By Ruslana Westerlund, Author of From Borsch to Burgers: A Cross-cultural Memoir
A month ago today I self-published my first cross-cultural memoir From Borsch to Burgers, available on Amazon. While I was writing it, I was in love with the process. It was meaningful, analytical, deeply introspective, and highly cathartic. The writing was preceded by much thinking and deep analysis. It also gave me a chance to relive some memories, revisit places of my childhood, remind myself of where I came from, give tribute to the people in my life, and resurrect some stories almost forgotten. The words were for my eyes only, on the screen, protected with a password, not for the world to read. As soon as my story became public, I suddenly became terrified. I started questioning my confidence, my writing, my message, the quality of my own translation from my “upper intermediate” level of Ukrainian to English. I sat out to analyze sources of my fear. I lay out these reasons below.
Writing is an act of courage, especially when you are writing a memoir.
Memoir is such a personal genre (unlike a novel with fictional characters or your thesis or dissertation where you distance yourself from your writing and report on the results). A memoir is the story of your life for everyone to read and scrutinize, including your personal struggles, doubts and wonderings. As an emigrant and an immigrant, you write with the fear of not offending anyone, as you analyze and describe Ukrainian and American cultural nuances. Cross-cultural memoirs are particularly prone to such vulnerabilities because your writing analyzes both sides of your cross-cultural living: your birth place and your new home. For memoirs to be authentic, the stories have to be real and honest. Honesty leads to vulnerability. In the end, to write cross-culturally is to be vulnerable.
Also, writing as an immigrant gives me a chance to humanize the immigrant experience by telling my own story. Every immigrant has their own story. If we don’t tell our stories, somebody else will. In sharing our immigrant experiences, we provide a glimpse into the immigration journeys with all their twists and turns. One person recently told me that they had no idea that immigrants had to struggle with so many things. And I didn’t flee a war-torn country or a drug violence. I came here by an invitation which I describe in my memoir with lots of details. By recounting our immigrant experiences, provide an insight for people who have never had to immigrate or never had to defend their dissertations in their fourth language or learn the cultural nuances of communication that go beyond perfect grammar.
Writing is an act of courage, especially when writing in a language that’s not your native tongue.
When Rob and I were doing the first round of edits, he kept saying, “Honey, in English we would say it this way. I see what you are trying to say. I don’t want to lose the message but a native speaker would say this way.” I appreciated how he valued my ideas and tried to revise the form to help the audience appreciate the message and not be distracted by my idiosyncrasies. He also worked very hard to preserve my voice. More recently, someone said to me that my writing feels like it’s transliterated. That means it doesn’t read “native”-like. It reads like it was translated from Ukrainian. Two things are at play here: English is my fourth language. Technically, English is not my first language, but it has become my primary language of communication. In the second language acquisition field, the notions of nativeness are being problematized. Who owns the standard language? Who speaks it? What does it mean to write native-like? What does it mean to sound native-like? Those conversations give me permission to continue improving my writing without striving to meet some elusive native-like standard.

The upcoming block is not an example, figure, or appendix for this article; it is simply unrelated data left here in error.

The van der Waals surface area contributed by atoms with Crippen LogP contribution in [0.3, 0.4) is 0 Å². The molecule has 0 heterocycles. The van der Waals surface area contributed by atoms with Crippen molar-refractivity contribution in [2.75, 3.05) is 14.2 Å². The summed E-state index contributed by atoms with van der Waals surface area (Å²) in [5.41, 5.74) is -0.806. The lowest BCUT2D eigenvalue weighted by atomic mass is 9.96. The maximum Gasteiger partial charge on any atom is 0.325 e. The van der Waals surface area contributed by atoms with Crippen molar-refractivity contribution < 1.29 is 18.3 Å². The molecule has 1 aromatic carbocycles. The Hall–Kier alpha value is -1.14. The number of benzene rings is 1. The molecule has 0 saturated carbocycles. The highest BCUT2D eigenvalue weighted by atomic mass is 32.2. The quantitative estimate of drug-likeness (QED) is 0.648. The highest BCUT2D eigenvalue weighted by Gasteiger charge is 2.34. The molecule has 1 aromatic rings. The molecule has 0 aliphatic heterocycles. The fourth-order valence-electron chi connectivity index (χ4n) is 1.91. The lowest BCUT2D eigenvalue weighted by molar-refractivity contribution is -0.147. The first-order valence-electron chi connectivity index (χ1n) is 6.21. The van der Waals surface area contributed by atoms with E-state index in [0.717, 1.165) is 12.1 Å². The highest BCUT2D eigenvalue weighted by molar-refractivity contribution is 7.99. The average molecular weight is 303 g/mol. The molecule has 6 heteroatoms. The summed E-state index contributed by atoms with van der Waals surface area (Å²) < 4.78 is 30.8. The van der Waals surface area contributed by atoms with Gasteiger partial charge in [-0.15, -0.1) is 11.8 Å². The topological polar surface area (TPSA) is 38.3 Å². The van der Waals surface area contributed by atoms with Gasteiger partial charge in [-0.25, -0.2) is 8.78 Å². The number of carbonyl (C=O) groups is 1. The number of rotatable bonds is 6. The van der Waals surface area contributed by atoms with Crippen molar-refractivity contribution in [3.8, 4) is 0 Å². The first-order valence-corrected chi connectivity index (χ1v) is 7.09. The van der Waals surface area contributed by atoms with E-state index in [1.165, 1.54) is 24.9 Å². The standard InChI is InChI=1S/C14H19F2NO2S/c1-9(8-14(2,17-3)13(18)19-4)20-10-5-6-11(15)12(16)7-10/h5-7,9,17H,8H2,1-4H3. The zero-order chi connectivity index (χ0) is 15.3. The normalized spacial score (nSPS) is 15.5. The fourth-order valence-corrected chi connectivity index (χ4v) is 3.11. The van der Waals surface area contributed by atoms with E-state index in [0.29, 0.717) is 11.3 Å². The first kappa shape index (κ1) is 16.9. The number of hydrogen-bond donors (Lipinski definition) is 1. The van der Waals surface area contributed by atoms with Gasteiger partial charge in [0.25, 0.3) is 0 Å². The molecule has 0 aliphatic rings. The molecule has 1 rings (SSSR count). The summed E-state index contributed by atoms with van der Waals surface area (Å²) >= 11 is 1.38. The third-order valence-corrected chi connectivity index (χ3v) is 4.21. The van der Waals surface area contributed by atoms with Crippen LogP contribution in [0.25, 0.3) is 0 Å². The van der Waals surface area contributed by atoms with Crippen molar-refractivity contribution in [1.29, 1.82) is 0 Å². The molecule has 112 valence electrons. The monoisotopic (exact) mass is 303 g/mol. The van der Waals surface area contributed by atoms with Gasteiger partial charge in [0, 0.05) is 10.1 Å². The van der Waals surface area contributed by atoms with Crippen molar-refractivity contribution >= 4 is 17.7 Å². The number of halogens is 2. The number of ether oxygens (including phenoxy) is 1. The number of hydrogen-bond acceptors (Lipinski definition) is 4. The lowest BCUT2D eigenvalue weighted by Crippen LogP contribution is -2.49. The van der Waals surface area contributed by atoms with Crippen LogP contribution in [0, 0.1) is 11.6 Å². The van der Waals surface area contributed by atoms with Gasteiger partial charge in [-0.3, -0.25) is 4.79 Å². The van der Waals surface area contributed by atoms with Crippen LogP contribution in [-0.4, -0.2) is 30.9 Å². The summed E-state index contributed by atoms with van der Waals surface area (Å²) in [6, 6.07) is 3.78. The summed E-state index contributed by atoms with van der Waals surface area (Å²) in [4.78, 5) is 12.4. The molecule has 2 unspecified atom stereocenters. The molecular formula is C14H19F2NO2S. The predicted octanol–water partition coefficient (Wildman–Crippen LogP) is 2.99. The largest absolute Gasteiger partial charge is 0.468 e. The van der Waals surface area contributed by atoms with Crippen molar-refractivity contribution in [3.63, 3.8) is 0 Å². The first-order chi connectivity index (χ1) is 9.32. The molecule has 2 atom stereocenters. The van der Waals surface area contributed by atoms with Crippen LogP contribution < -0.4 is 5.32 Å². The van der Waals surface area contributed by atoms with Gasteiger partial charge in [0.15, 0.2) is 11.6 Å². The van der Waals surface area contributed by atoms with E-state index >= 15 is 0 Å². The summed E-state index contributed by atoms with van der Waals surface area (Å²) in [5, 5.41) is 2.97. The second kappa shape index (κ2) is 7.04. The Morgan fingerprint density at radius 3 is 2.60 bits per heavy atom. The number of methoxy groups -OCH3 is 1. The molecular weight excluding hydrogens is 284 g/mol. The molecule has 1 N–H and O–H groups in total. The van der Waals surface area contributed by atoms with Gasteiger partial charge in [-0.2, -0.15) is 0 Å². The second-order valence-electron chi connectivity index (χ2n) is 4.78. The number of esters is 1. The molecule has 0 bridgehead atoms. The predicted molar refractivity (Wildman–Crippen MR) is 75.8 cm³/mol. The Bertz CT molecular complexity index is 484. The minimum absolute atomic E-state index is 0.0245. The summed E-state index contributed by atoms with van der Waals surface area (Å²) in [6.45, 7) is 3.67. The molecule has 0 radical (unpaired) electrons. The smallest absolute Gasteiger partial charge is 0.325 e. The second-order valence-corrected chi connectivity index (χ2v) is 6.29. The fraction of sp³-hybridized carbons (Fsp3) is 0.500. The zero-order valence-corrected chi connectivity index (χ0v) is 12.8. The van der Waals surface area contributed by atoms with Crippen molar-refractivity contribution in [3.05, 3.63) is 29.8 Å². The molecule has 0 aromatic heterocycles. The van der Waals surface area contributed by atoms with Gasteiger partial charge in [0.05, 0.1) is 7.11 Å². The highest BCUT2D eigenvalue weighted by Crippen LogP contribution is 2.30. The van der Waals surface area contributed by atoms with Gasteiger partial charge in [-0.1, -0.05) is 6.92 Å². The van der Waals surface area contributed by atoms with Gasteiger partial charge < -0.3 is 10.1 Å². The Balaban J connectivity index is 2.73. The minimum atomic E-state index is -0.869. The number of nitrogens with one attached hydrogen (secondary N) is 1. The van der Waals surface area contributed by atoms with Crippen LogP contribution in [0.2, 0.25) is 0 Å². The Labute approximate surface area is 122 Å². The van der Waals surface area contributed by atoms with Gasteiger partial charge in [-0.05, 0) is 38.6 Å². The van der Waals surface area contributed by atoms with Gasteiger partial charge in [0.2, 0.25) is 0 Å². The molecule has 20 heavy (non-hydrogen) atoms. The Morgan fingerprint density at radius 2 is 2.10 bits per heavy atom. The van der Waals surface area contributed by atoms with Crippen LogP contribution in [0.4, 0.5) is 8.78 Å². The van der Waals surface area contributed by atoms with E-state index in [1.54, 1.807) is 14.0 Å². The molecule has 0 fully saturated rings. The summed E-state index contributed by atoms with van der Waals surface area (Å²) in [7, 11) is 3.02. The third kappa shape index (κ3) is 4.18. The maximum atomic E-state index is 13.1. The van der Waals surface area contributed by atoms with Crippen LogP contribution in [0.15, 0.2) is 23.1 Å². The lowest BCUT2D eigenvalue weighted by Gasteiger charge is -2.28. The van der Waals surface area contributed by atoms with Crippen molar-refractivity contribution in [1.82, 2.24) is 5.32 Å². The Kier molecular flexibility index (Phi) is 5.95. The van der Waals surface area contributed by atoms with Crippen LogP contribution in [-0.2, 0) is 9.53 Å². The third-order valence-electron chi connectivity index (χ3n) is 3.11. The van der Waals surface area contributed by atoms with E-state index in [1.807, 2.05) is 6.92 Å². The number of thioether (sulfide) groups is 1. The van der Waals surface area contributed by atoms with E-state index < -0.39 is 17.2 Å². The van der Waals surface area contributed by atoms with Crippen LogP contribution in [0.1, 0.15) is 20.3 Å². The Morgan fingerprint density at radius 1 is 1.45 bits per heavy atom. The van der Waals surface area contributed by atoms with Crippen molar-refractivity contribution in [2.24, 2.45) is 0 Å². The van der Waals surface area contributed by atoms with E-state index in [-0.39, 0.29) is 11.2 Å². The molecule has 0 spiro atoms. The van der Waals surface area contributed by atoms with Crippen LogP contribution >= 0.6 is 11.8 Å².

Second, I wasn’t taught writing in school. Instead, we were only taught grammar because for our teachers writing meant following rules or constructing perfect sentences, not learning how to contextualize language. Writing for a variety of audiences and genres and adjusting tone for different effects were never a focus of my education. The first paper I produced in grad school was a personal reflection. I started to expand my genres when learning how to write a dissertation, my first bio, resume, CV, book reviews, and only recently, a memoir. Writing in a new genre is learning to write from square one, it’s a new journey. What applied in writing my dissertation, didn’t apply in writing my memoir. Even the standard rules of grammar fell apart. Like complete sentences or using past tense to recount past. As an act of resistance, I wrote my memoir in present using past only when referring to the events that happened prior.
Writing is an act of courage, especially when there is no agent to represent you.
When you don’t have an agent, your story becomes your agent. There is no one to represent you, your book or your message. Self-publishing is being courageous with every book signing or approaching acquisition directors in libraries and bookstores. Courage doesn’t end with publishing the book. That’s when it only begins.